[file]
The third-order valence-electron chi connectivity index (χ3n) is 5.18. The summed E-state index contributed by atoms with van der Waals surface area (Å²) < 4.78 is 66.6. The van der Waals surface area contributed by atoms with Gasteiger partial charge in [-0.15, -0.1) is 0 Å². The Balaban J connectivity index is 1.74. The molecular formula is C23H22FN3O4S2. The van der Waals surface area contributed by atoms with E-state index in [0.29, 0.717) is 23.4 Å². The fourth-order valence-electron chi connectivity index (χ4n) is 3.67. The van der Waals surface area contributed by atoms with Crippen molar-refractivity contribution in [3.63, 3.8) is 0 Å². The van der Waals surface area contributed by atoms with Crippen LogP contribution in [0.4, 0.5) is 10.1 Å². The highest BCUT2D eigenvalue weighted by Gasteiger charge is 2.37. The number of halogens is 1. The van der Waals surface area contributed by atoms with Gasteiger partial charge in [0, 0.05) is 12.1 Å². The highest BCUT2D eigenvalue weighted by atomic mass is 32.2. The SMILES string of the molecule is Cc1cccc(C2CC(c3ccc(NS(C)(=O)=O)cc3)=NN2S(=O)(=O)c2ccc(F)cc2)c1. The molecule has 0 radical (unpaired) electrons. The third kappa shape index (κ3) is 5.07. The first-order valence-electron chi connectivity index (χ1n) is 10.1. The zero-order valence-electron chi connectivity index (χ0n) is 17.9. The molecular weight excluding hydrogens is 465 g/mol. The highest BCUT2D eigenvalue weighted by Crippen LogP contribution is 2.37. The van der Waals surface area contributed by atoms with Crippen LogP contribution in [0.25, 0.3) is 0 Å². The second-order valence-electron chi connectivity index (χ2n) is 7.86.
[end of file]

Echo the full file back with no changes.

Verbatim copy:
The third-order valence-electron chi connectivity index (χ3n) is 5.18. The summed E-state index contributed by atoms with van der Waals surface area (Å²) < 4.78 is 66.6. The van der Waals surface area contributed by atoms with Gasteiger partial charge in [-0.15, -0.1) is 0 Å². The Balaban J connectivity index is 1.74. The molecular formula is C23H22FN3O4S2. The van der Waals surface area contributed by atoms with E-state index in [0.29, 0.717) is 23.4 Å². The fourth-order valence-electron chi connectivity index (χ4n) is 3.67. The van der Waals surface area contributed by atoms with Crippen molar-refractivity contribution in [3.63, 3.8) is 0 Å². The van der Waals surface area contributed by atoms with Crippen LogP contribution in [0.4, 0.5) is 10.1 Å². The highest BCUT2D eigenvalue weighted by Gasteiger charge is 2.37. The number of halogens is 1. The van der Waals surface area contributed by atoms with Gasteiger partial charge in [0, 0.05) is 12.1 Å². The highest BCUT2D eigenvalue weighted by atomic mass is 32.2. The SMILES string of the molecule is Cc1cccc(C2CC(c3ccc(NS(C)(=O)=O)cc3)=NN2S(=O)(=O)c2ccc(F)cc2)c1. The molecule has 0 radical (unpaired) electrons. The third kappa shape index (κ3) is 5.07. The first-order valence-electron chi connectivity index (χ1n) is 10.1. The zero-order valence-electron chi connectivity index (χ0n) is 17.9. The molecular weight excluding hydrogens is 465 g/mol. The highest BCUT2D eigenvalue weighted by Crippen LogP contribution is 2.37. The van der Waals surface area contributed by atoms with Crippen LogP contribution in [0.25, 0.3) is 0 Å². The second-order valence-electron chi connectivity index (χ2n) is 7.86.